Christianity is not doomed to become ever more vague, slowly sinking into more and more denominations, inevitably sliding into a washed-out non-denominationalism. Rather she is called to become ever more definite, and ever more one. Christians are called to seek and know one truth, not by mere personal decision, but by the power of the Holy Spirit.
Now I have no idea whether Marc intended to make the point that I am about to make, but then again, what would be the use of a community of thinkers if we all thought of everything in the exact same way? The Catholic blogosphere would turn into quite a boring thing indeed. What that quote of his reminded me of though was the absolutely radical nature of the Christian Faith.
It's not that we believe that God exists, which I suppose is a little radical. I mean, why is there something rather than nothing? We may not fully understand it, but the fact that there is is...weird. It's not even that we believe that God works in our lives, something that certain Deists deny. It's sort of this thing where we think that God, a communion of persons, wanted to share that communion with creatures, loved us enough to make us with free will, saw us fall and decided to pick us back up again by becoming one of us. Of course, we Christians probably take all this historical stuff for granted, especially since we kind of have to focus on living our Christian lives in the current age where there are enough things about which to think. I want to recall some of the details of this radical history of salvation because if you ask me, the way that God went about doing it was possibly the most radical of all. And the most awesome. And the most fulfilling. Let me tell you a little bit about it:
According to the Jewish creation account found in Genesis, it was a woman who was tempted by a fallen angel to bring sin into the world. According to the New Creation account of the Christian, it was a woman who was told by an angel that she would bring salvation from sin into the world. When Abel offered the best of his flock, did he know that it looked forward to the sacrifice of the Perfect Victim? Did Abraham know that his sacrifice of Isaac (averted, of course) was going to be repeated by God Himself with His son, but this time to reverse death? When Moses and the Israelites ate manna, did they know that they would soon be given a Bread that would bring them not material sustenance, but spiritual? When the Israelites asked for a King, did they know that God would let them have it only to use this Royal Line to establish His own Kingdom through a descendant of David?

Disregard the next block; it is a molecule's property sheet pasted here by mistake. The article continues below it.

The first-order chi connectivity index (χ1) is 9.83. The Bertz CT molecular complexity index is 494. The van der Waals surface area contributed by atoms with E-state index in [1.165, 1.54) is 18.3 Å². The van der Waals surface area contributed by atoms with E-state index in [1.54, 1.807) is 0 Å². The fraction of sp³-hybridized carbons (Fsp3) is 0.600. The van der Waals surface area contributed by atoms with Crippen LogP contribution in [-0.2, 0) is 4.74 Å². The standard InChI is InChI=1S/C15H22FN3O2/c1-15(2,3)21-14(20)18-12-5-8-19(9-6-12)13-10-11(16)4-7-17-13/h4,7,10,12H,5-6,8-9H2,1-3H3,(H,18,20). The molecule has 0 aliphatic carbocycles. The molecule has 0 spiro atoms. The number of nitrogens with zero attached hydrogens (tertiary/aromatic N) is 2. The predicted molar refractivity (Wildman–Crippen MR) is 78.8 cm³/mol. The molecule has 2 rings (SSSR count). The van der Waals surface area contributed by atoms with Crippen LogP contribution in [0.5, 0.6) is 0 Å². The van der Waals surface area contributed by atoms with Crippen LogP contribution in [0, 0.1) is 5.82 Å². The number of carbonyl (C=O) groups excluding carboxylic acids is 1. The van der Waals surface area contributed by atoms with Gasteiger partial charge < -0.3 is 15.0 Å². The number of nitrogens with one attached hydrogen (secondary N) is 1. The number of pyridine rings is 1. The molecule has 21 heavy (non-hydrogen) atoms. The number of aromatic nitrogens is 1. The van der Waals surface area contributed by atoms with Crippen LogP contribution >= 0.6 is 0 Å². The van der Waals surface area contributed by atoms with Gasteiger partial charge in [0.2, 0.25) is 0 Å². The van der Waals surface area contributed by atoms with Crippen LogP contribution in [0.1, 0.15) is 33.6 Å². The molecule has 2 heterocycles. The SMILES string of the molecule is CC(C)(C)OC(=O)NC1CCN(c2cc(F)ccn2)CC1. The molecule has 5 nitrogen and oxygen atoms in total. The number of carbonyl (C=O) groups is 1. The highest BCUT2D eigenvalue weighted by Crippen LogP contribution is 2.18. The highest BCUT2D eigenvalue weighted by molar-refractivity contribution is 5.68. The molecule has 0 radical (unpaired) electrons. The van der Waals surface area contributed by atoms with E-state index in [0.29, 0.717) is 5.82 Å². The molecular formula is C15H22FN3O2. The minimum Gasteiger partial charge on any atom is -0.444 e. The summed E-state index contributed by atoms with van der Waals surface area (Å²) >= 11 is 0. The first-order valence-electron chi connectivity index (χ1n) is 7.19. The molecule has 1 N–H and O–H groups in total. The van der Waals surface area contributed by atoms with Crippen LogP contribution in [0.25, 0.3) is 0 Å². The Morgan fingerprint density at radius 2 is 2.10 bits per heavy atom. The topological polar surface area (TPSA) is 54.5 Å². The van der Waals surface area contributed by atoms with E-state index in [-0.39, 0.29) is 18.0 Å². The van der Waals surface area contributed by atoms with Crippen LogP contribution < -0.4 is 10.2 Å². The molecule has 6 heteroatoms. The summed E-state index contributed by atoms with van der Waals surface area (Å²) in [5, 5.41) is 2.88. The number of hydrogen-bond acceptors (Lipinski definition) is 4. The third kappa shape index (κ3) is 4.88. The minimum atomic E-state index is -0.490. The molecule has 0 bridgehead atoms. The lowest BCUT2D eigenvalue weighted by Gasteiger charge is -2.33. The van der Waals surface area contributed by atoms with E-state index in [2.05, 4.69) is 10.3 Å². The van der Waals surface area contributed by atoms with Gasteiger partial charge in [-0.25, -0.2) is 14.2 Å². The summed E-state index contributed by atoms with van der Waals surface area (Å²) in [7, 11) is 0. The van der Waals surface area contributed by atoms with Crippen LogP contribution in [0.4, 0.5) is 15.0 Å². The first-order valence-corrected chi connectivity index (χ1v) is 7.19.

This is what is radical about Christianity: We believe that God is a poet who speaks his Word through the lives of His chosen people. History is infused with this Word. God cares enough about us to bring our mistakes into his Word. Have we faltered and missed a step? He will use these missing syllables to create such a profound effect that we refer to that "happy fault." We butchered His Word, mangled His language beyond recognition but when the next line is written, all is in perspective. He has decided to use our words to write His Word in scripture. He then decided to use our nature to express His nature. He did this to bring us to His Father. Just as the unused wine at Mass is then used to clean the chalice, He has decided to purify the human race by descending to us using our nature that we might "cling to him in love" and be brought up at His final Ascension. He has the most exquisite sense of metaphor, alliteration, parallelism, rhyme and rhythm.
There are so many beautiful examples of this radical nature of our Faith, the poetic nature, the artistic nature. As an artist, I do the opposite of God. I take the real and represent it. He makes the representation, and then in a strange twist makes it real....